Chefs and restaurateurs are increasingly joining efforts to promote sustainable Gulf seafood for reasons that unite the economy, the ecology and regional culture.
The fish themselves might disagree, if somehow they could voice their dissent. But there’s a notion gaining ground across New Orleans that a key way to protect the abundant sea life of the Gulf of Mexico is to promote the pleasures of devouring it.
The idea is to translate issues of seafood sustainability from the technical and regulatory realm to the more palatable consumer arena — namely, to the markets and restaurants where people make their seafood choices.
The goals reach beyond a simple message of “eat more seafood” and instead delve into the interconnected ecologies and economies behind Gulf seafood in particular. It’s an approach to sustainability that balances healthy populations of fish with profitable livelihoods for fishermen and the continuation of the culture and heritage built around seafood in our region.
Scientists and environmental advocates have been working on these issues for years, and now they’re increasingly turning to us, the great seafood-loving consumers of the Gulf coast, to do our part. This can be as simple as insisting on Gulf seafood, rather than frozen imports, and trying something new for dinner.
The Gulf is teeming with a diversity of seafood far beyond the selection normally supplied to restaurants and markets or coveted by recreational anglers. By building demand for more variety, or at least showcasing the possibilities, Gulf advocates hope to reduce pressure on the most popular fish species, and keep them around longer. At the same time, this could reduce waste, by cutting down on the by-catch that is normally discarded. And it could help fishermen by making more of what they catch from the Gulf profitable in the marketplace.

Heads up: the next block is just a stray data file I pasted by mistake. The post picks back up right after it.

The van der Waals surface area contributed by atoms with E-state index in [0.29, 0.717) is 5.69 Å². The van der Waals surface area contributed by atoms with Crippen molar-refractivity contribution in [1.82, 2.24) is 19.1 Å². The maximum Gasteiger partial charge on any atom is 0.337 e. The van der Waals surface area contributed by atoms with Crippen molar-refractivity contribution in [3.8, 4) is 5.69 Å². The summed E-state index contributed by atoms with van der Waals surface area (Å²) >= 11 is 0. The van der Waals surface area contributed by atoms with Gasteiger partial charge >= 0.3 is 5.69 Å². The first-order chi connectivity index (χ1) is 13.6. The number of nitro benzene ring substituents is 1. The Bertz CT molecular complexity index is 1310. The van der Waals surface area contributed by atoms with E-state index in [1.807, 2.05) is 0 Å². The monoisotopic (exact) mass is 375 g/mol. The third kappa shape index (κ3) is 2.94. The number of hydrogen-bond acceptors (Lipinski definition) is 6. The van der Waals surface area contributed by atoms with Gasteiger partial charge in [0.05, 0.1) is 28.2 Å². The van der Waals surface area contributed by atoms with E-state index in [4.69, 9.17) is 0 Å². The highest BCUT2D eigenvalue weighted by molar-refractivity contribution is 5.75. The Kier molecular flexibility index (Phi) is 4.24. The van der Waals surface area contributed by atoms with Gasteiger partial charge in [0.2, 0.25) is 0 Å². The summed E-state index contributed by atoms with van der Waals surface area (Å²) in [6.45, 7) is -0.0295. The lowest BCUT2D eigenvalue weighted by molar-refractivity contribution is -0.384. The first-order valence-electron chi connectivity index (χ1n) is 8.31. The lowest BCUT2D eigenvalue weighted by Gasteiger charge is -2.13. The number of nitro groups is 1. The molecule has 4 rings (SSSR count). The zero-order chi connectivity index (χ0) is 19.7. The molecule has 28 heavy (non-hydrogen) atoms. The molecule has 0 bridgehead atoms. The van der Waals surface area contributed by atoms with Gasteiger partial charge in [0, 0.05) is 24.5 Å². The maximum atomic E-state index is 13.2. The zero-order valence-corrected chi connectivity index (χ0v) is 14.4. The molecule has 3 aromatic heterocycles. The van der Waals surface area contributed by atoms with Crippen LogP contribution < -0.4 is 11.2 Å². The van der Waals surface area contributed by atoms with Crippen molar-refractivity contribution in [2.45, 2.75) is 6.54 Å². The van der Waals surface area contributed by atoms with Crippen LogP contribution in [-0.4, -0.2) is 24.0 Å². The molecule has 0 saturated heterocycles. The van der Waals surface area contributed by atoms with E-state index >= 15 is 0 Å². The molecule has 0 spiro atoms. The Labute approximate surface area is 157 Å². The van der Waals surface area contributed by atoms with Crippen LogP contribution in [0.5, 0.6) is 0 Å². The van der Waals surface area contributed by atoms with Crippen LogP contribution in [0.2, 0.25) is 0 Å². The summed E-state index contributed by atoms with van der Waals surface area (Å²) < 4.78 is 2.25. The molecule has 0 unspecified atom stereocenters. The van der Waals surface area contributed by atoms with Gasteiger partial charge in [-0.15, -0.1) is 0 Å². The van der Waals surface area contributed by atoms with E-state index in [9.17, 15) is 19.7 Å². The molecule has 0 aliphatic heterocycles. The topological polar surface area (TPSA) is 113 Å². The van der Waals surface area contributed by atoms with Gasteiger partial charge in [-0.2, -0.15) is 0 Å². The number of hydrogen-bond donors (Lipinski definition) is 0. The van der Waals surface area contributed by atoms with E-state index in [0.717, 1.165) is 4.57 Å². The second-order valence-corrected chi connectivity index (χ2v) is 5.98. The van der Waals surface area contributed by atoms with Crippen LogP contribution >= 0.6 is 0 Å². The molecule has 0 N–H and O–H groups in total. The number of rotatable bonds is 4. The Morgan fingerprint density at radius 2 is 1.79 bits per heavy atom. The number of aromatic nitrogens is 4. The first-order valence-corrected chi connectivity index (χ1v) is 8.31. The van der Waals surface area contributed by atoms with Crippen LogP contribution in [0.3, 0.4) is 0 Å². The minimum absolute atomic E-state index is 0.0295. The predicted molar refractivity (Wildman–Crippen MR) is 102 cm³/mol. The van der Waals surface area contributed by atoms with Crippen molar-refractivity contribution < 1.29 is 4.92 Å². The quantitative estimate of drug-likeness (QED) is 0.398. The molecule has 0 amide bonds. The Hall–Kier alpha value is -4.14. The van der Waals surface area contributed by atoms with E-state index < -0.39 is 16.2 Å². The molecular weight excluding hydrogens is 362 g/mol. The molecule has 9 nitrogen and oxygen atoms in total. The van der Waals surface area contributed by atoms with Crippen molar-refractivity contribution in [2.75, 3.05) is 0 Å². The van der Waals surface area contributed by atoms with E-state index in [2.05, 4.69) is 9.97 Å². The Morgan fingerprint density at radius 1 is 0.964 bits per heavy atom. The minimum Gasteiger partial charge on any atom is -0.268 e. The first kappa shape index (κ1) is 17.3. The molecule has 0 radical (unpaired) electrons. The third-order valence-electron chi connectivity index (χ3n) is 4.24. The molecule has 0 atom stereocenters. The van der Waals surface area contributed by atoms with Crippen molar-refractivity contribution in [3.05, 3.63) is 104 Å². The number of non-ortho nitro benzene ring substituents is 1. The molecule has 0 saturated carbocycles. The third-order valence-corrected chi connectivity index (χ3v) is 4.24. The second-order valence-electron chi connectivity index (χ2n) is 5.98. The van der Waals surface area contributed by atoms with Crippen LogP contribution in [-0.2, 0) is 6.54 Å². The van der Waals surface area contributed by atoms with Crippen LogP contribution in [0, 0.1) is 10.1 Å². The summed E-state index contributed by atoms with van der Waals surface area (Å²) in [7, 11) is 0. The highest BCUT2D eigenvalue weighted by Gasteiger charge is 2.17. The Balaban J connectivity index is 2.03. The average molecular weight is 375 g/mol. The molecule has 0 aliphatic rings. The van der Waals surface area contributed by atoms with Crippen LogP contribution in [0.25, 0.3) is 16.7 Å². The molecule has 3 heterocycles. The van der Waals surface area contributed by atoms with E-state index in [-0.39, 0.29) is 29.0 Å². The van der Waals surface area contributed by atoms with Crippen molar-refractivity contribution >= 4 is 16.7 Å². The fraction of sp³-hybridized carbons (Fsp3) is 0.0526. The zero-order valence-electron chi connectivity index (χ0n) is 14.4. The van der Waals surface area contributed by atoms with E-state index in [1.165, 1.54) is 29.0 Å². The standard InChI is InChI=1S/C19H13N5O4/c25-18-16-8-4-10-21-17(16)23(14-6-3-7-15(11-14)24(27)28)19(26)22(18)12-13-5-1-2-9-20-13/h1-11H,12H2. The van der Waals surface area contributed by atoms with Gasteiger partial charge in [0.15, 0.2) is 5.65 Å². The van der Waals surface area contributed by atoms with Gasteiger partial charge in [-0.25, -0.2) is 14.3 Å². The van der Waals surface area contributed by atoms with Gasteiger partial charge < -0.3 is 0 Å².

The push is taking the form of public outreach efforts, often led by chefs and restaurateurs. That seems like a smart move. Restaurants, after all, are like the sales floor for seafood sustainability. They’re the places where people seem most likely to try something different, especially when they trust a particular chef’s ability to present delicious surprises.
One effort comes from a group called Gulf United for Lasting Fisheries. It’s a program of the Audubon Nature Institute, the same nonprofit that runs the aquarium, the zoo and other attractions in New Orleans.
Recently, this Gulf United group introduced its new Chefs Council, composed of 10 Louisiana chefs, mostly from New Orleans, and led by Tenney Flynn, from the seafood restaurant GW Fins. The chefs will help the Gulf advocates develop programs that restaurants around the region can tap, like training for wait staff to include local and sustainable themes when they guide customers through their menus.
Another group, the Gulf Restoration Network, is also putting seafood sustainability on the table. It’s now organizing a citywide promotion called the Gulf Fish Forever Restaurant Tour. Chefs who sign up would design one special dish each month around seasonal and local seafood and agree to donate a portion of proceeds to support the nonprofit’s work.
Overall, these chefs, the restaurateurs and the advocates want you to ask where your seafood came from and how it got to your plate. That’s one way to make sure it will keep getting there.